I called their house again Saturday afternoon and again got the wife who was on the offensive this time. First she explained to me that they had been in accidents loads of times and never asked money for repairs from anyone so why didn't I take a leaf out of their book? But I felt their history of car accidents was neither here nor there to me. Then she said they were very poor and how could they pay thousands of rupees worth of damage? I pointed out that they had a perfectly nice car and an expensive add-on -- the metal bumper guard -- which is what aggravated the damage caused by the accident. The she said it was my fault. I said her husband had apologized and his car was behind mine. Then she said they had apologized so nicely, why not just leave it at that? So I finally suggested her husband call me since there was no point talking so long to someone who had not even been in the car.

The day went by, no call came.

On the way home from a friend's house the next day, I called the wife again and said her husband must arrive at my office with the repair amount in cash. She said he never leaves the house on a Sunday, but when I asked for him he wasn't home. So I finally called him on his cellphone. He said he was happy to meet me anytime, but not to give me money. The he said I should talk to his insurance company and we went on the merry-go-round about whose fault it was again. He then tried to call my bluff by telling me to go to the police. I tried to play the gender card by saying he would have offered me the repair money if I had been a man, but he matched me and raised me one by saying he wouldn't have apologized but for the fact that I was a woman.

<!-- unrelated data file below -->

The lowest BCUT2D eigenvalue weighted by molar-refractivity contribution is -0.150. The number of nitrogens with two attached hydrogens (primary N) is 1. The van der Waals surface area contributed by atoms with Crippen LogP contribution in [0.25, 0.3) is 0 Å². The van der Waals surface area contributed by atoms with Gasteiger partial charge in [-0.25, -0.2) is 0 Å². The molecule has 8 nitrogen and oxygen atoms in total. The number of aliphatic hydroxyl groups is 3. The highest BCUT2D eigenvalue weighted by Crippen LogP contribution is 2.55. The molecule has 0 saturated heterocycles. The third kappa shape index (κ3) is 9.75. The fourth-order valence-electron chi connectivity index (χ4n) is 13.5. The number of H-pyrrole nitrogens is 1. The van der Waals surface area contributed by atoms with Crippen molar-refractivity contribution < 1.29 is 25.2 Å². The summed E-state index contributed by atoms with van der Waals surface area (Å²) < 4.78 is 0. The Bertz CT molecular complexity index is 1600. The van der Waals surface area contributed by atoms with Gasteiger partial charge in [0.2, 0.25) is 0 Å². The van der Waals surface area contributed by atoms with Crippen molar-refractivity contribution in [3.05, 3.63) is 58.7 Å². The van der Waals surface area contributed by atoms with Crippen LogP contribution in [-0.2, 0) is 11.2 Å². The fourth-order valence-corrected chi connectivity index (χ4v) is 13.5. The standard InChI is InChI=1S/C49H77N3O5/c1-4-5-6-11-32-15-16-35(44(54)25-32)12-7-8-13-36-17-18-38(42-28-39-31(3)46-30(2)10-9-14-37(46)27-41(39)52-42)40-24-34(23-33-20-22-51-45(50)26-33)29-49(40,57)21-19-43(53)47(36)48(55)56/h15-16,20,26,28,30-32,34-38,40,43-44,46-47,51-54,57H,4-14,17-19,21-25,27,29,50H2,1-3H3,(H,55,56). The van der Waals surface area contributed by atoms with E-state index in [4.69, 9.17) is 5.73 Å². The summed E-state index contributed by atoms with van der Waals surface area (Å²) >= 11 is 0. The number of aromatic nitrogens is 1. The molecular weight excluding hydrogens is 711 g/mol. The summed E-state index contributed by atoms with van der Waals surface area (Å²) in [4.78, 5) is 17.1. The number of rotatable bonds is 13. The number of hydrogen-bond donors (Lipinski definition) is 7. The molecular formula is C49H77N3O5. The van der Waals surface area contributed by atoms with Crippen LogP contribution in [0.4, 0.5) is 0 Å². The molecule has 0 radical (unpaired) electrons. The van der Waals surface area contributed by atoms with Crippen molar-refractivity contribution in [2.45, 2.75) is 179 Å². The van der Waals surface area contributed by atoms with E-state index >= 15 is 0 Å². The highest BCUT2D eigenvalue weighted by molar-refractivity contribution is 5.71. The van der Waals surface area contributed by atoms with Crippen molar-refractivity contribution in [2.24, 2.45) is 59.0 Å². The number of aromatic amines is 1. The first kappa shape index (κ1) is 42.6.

The taxi driver, who had been listening avidly, told me when I paid him, "I took you for a life insurance agent first, dealing with a payout for a death, but now I'm wise to the whole story. Look these people are too clever for you, why give yourself tension, just forget the whole thing. How much was it anyway?" When I told him the cost he shook his head in disbelief and said, "You're chasing him for so little money? Just leave it, pal, anyway you'd only have done a little bit of shopping with it, so spare yourself the headache." I told him it was the principle of the thing, to which he said he had been driving 30 years and never got money out of anybody for repairs. I knew he was right, that I wouldn't get the money, but I couldn't believe that Rs. 1,500 didn't seem like a huge sum of money to the taxi driver. What is the value of money these days?